More companies are disclosing climate-related financial information but not enough is useful to assess climate risk, according to the Task Force on Climate-related Financial Disclosures (TCFD). Plus, investors from ClimateAction 100+ warn many pledges are not supported by credible plans.
- Two separate reports show that even though companies are making progress in disclosing climate-related information, it is not leading to meaningful change.
- This highlights discrepancies between company pledges on climate and action taken in the real world.
- Climate-related disclosure is essential to assess climate risk, which is beginning to affect prices for certain types of assets.
The G20’s advisory body the TCFD and investor-led initiative ClimateAction 100+ have published two separate reports analysing the decarbonisation commitments of some of the world’s largest companies.
TCFD calls for more urgent progress in climate disclosure
The Task Force analysed the publicly available climate data of over 1,400 companies from eight industries and five regions. It found that all regions have significantly increased their levels of disclosure over the past three years.
In 2021 reporting, 80% disclosed in line with at least one of the 11 disclosures the TCFD recommended in 2017. Only 4%, however, disclosed in line with all the 11 recommendations, which are intended to promote transparency in support of climate-risk management.
The TCFD expressed concern that not enough companies are disclosing “decision-useful” climate related financial information, which hinders efforts to assess climate risk in investment decisions.
Michael R. Bloomberg, chair of the Task Force and founder of Bloomberg and Bloomberg Philanthropies, said: “Climate risks are also financial risks, and more measurement and disclosure are crucial to building a more sustainable and resilient economy and a safer future.”
ClimateAction 100+ warns progress on commitments is not matched by credible plans
Climate Action 100+, an initiative backed by 700 investors responsible for over $68 trillion in assets under management, has selected the 165 companies that account for 80% of global corporate industrial greenhouse gas emissions.
In its latest benchmark assessment, it found that company activities do not yet show meaningful changes in business models in line with the Paris Agreement goals. For example, less than one third of the electric utility companies it analysed have a coal phaseout plan that matches limiting global warming to below 2°C.
Researchers did find that the focus companies had continued improving their disclosures when compared to previous analysis. For instance, 75% of focus companies have committed to achieve net zero emissions by 2050 or sooner, up from 66% in March 2022.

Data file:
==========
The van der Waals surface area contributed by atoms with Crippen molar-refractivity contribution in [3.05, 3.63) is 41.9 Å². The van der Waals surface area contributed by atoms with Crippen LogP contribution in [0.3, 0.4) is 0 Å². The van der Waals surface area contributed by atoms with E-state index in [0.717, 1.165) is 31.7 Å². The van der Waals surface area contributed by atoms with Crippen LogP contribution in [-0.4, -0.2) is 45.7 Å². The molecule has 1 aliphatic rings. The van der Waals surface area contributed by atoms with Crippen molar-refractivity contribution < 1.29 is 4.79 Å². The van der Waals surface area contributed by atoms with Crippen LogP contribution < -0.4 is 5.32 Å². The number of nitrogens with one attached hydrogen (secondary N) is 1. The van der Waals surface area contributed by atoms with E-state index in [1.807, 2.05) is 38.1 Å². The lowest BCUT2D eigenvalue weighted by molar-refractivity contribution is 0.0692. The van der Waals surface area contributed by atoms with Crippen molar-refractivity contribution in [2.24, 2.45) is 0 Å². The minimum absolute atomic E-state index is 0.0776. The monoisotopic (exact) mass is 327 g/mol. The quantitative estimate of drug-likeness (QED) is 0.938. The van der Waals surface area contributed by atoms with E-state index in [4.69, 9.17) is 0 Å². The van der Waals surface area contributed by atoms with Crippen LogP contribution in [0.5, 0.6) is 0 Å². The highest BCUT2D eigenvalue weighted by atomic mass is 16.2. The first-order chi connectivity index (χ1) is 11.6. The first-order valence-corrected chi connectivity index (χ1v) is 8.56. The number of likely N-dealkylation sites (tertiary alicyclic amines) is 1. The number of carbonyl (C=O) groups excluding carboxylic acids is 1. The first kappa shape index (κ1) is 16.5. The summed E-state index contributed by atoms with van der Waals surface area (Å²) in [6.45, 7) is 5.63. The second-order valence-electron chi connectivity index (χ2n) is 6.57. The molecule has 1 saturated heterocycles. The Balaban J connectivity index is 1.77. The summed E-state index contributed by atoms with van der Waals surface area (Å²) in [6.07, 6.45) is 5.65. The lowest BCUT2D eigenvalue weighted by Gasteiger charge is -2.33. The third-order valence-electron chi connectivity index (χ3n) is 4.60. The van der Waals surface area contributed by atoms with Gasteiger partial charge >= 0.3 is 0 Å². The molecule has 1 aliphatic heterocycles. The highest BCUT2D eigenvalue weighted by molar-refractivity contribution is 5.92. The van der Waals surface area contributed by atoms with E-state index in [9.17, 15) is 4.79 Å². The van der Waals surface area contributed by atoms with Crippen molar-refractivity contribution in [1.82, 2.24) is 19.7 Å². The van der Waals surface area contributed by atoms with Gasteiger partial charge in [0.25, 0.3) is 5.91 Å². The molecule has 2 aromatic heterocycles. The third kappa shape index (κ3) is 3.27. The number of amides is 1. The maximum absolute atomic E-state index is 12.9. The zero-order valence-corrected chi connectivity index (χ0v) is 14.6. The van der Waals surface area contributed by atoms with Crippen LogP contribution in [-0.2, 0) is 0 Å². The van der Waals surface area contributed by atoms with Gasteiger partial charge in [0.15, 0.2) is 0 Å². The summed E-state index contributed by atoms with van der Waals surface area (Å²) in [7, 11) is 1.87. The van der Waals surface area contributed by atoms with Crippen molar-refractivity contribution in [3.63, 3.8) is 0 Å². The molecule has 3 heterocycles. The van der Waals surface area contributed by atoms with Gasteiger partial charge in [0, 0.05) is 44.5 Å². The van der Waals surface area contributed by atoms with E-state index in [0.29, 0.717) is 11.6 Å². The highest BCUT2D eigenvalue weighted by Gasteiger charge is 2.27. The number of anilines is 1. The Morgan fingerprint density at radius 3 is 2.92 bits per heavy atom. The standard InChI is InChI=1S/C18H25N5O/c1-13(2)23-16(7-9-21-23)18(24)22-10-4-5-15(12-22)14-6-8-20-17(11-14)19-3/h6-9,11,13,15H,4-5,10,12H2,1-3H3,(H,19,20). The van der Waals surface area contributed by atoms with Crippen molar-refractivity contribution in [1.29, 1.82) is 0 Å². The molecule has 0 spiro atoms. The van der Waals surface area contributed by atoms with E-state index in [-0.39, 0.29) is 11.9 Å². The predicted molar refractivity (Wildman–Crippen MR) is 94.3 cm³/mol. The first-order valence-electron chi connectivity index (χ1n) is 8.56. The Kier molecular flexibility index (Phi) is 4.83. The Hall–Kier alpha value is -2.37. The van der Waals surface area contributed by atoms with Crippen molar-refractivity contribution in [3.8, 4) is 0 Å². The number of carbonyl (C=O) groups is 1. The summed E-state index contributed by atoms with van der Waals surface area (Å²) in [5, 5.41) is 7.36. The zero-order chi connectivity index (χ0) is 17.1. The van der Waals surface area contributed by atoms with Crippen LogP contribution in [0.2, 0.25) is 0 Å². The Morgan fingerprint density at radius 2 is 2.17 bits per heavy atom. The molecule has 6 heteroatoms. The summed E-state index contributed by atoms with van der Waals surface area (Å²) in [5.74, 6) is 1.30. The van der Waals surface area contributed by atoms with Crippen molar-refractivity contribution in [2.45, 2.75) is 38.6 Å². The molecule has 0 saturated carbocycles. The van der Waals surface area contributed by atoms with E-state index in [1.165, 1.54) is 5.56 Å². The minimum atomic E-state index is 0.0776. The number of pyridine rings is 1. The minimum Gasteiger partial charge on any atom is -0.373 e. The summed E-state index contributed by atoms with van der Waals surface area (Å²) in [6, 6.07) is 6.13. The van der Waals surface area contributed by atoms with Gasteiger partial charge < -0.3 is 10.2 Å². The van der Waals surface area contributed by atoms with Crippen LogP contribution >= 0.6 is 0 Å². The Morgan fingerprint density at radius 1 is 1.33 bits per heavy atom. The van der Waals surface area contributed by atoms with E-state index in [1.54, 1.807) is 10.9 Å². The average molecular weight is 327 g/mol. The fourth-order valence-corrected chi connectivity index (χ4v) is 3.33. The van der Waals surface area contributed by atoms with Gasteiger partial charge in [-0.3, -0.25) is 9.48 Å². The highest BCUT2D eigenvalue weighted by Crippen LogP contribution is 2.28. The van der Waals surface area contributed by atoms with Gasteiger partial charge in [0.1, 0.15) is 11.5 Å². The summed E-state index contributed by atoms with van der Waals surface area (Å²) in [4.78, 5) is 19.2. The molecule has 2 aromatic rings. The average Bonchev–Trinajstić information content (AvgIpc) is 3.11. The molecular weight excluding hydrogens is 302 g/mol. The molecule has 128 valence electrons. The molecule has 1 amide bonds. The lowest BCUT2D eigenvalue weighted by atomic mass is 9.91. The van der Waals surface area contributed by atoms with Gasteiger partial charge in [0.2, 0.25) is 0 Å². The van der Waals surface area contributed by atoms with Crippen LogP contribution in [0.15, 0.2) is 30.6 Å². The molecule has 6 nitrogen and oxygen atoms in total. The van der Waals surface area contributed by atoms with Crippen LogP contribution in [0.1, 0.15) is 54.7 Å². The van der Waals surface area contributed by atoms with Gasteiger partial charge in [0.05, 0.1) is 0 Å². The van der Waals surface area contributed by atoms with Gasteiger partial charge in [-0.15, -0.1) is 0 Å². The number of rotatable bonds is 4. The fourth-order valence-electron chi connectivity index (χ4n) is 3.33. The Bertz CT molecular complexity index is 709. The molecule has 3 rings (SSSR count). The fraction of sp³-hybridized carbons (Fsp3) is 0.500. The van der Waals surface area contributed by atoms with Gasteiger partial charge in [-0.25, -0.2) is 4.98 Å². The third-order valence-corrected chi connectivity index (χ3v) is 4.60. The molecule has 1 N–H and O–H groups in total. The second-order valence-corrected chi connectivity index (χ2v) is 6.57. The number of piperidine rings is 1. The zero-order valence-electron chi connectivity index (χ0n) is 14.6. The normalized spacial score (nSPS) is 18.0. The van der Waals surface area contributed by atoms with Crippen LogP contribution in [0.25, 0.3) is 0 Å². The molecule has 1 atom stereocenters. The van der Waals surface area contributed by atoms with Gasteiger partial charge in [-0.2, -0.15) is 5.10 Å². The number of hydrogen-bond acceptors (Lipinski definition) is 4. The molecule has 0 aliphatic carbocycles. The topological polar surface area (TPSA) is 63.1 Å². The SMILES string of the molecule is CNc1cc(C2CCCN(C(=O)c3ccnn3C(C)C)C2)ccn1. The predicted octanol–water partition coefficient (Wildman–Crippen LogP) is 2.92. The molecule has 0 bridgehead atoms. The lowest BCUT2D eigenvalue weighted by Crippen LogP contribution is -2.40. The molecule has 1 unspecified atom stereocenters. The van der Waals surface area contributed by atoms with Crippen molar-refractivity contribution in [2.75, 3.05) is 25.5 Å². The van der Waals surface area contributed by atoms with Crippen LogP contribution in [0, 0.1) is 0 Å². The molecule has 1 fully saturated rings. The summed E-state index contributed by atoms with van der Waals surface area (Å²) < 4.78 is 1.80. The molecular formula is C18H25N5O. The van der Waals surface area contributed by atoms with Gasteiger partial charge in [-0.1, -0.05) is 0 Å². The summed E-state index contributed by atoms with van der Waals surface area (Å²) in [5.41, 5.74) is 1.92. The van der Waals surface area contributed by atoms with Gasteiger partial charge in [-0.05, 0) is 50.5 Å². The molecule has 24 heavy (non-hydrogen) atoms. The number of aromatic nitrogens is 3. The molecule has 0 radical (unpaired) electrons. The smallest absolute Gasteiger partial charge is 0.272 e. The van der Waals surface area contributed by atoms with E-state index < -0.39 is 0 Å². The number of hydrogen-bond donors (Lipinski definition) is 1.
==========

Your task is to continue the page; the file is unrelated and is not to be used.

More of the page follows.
Ninety one percent of focus companies have aligned with TCFD recommendations, a 2% increase from six months prior. Only a fifth of focus companies quantified key elements of their decarbonisation plans, however, suggesting a lack of strategies or concrete plans to deliver net zero targets.
The lack of action, matched with insufficient climate data, suggests that companies are not effectively factoring climate risk into their strategies. This raises questions about the companies’ ability to quantify the financial consequences of climate risk and the energy transition, and therefore to make the right investments to secure a sustainable future.
Climate risk is starting to affect markets
Disclosure of climate-related data is essential for investors, lenders, and insurance underwriters so that they can include climate risk in their decisions. The TCFD said that climate risk is already affecting prices of certain assets and identified three themes which are common across markets.
Firstly, near term climate risks are more likely to be priced in compared to the risks expected to materialise in the longer term. This means that the market is focusing on transition or policy risk rather than physical climate risk.
Secondly, the effect of transition risk on prices has increased since the Paris Agreement but varies based on news cycles, elections and the availability of new information.
Finally, uncertainty around climate risks has been raising premia as it increases concerns around a company’s future cash flows.
While there has been some improvement in climate risk disclosures, the level of climate risk in both physical and policy terms seems to be on the increase – companies are simply not keeping up.
As progress on commitments and improvements in disclosure continue to improve, it will be critical to understand which companies have effective strategies for implementing change and which have little credibility. Transparency on commitments and actions must improve to properly address climate-related challenges.